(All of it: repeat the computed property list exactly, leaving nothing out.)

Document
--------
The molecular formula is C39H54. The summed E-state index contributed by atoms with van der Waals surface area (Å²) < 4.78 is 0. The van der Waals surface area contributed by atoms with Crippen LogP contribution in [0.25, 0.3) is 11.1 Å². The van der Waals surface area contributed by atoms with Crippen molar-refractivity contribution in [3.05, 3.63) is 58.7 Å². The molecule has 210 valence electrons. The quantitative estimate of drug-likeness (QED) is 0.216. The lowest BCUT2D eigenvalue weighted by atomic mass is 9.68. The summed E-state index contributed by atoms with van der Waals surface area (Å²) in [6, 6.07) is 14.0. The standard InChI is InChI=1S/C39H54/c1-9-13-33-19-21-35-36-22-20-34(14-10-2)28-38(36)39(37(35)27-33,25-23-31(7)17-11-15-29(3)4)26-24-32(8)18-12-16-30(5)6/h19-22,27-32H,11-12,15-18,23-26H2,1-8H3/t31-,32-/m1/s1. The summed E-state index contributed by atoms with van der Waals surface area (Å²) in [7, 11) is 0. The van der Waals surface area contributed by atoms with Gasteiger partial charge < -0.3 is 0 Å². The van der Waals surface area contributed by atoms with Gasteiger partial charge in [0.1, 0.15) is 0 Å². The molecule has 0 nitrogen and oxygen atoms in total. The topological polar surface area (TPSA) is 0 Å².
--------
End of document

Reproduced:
The molecular formula is C39H54. The summed E-state index contributed by atoms with van der Waals surface area (Å²) < 4.78 is 0. The van der Waals surface area contributed by atoms with Crippen LogP contribution in [0.25, 0.3) is 11.1 Å². The van der Waals surface area contributed by atoms with Crippen molar-refractivity contribution in [3.05, 3.63) is 58.7 Å². The molecule has 210 valence electrons. The quantitative estimate of drug-likeness (QED) is 0.216. The lowest BCUT2D eigenvalue weighted by atomic mass is 9.68. The summed E-state index contributed by atoms with van der Waals surface area (Å²) in [6, 6.07) is 14.0. The standard InChI is InChI=1S/C39H54/c1-9-13-33-19-21-35-36-22-20-34(14-10-2)28-38(36)39(37(35)27-33,25-23-31(7)17-11-15-29(3)4)26-24-32(8)18-12-16-30(5)6/h19-22,27-32H,11-12,15-18,23-26H2,1-8H3/t31-,32-/m1/s1. The summed E-state index contributed by atoms with van der Waals surface area (Å²) in [7, 11) is 0. The van der Waals surface area contributed by atoms with Gasteiger partial charge < -0.3 is 0 Å². The van der Waals surface area contributed by atoms with Gasteiger partial charge in [0.1, 0.15) is 0 Å². The molecule has 0 nitrogen and oxygen atoms in total. The topological polar surface area (TPSA) is 0 Å².